Crypto Rout Continues

Bitcoin fell to $20,000 on Wednesday, continuing its months-long decline

  • Cryptos are having their worst month ever as fears of a recession spook investors. Bitcoin is down ~70% from its high in November 2021; Ethereum is down ~75% from its high in November
  • Losses are slamming some of the largest crypto funds, such as Celsius and Three Arrows Capital. Investors worry that the failure of a large fund will cause a domino effect, and others will fail
  • Coinbase, the largest crypto exchange, laid off 18% of its workforce on Tuesday, citing market conditions

Study: Vitamin D Linked to Dementia

An Australian study found a relationship between vitamin D deficiency and dementia. Vitamin D is found in foods such as oranges, salmon, and eggs

  • Dementia refers to a set of related symptoms including memory loss and cognitive impairment. In the US, approximately 5.8M people suffer from it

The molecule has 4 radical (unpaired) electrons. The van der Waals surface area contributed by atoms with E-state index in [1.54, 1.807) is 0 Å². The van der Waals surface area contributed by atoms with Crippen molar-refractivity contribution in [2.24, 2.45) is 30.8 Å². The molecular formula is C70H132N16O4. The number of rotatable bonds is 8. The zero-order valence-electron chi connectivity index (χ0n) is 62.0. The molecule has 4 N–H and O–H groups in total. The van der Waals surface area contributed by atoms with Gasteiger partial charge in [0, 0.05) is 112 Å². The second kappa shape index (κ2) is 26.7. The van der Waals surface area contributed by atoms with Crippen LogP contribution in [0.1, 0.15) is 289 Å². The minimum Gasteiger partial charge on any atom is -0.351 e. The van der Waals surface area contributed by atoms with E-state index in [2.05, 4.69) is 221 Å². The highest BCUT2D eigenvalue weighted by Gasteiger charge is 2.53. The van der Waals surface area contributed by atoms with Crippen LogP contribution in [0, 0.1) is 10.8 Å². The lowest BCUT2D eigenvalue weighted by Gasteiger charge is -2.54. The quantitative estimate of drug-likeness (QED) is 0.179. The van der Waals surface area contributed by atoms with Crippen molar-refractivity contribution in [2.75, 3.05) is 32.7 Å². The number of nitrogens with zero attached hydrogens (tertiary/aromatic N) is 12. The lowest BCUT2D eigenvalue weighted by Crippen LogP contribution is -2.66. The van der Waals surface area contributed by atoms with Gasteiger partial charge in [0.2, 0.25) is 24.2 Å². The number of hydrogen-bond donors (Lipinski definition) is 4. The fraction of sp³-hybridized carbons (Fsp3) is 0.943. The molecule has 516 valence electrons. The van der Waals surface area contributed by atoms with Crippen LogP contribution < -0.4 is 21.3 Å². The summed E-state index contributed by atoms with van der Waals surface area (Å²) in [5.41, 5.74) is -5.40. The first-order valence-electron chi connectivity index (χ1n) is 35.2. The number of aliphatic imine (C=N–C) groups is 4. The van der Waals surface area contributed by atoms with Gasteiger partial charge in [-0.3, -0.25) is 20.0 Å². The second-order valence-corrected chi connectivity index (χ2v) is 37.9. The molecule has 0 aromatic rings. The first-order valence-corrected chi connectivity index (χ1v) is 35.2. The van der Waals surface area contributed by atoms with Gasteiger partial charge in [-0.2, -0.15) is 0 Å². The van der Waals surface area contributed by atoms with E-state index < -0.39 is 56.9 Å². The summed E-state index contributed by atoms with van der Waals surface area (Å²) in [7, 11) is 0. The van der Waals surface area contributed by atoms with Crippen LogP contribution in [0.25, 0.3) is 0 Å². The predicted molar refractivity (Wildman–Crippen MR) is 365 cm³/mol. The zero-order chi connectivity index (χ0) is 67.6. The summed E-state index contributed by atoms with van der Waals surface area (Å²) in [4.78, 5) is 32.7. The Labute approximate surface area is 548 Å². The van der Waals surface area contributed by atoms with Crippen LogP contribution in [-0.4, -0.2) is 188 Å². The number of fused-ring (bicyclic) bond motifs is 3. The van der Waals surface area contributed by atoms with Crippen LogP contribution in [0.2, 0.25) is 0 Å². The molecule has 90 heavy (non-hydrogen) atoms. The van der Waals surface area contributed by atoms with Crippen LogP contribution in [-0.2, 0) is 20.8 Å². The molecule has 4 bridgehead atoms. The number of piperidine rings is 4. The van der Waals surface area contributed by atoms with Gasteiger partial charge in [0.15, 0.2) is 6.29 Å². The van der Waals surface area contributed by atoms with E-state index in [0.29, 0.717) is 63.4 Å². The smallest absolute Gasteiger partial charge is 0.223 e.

• “In this UK population we observed that up to 17% of dementia cases might have been avoided by boosting vitamin D levels,” one researcher stated. The study tracked 300K+ UK citizens
  • Conclusions may be limited as the study did not analyze patients against a placebo-controlled group
popcorn Popcorn
ICYMI
  • How about another song, Murray? Joker 2 will reportedly be a musical sequel and may star Lady Gaga alongside Joaquin Phoenix
  • Give me a hell no! WWE's board is looking into Vince McMahon's $3M payment to a female employee with whom he allegedly had an affair
  • OG Wuhan: Researchers say the Black Plague, which killed ~50% of Europe, originated in Kyrgyzstan after finding the bacteria in graves

Wildcard 
  • Some like it hot: 25 people have been treated for burns after walking over a bed of hot coals as part of a team-building exercise in Switzerland
  • Sad reali-tea: A Pakistani minister implored Pakistanis to drink less tea so that the tea-loving country can save money on tea imports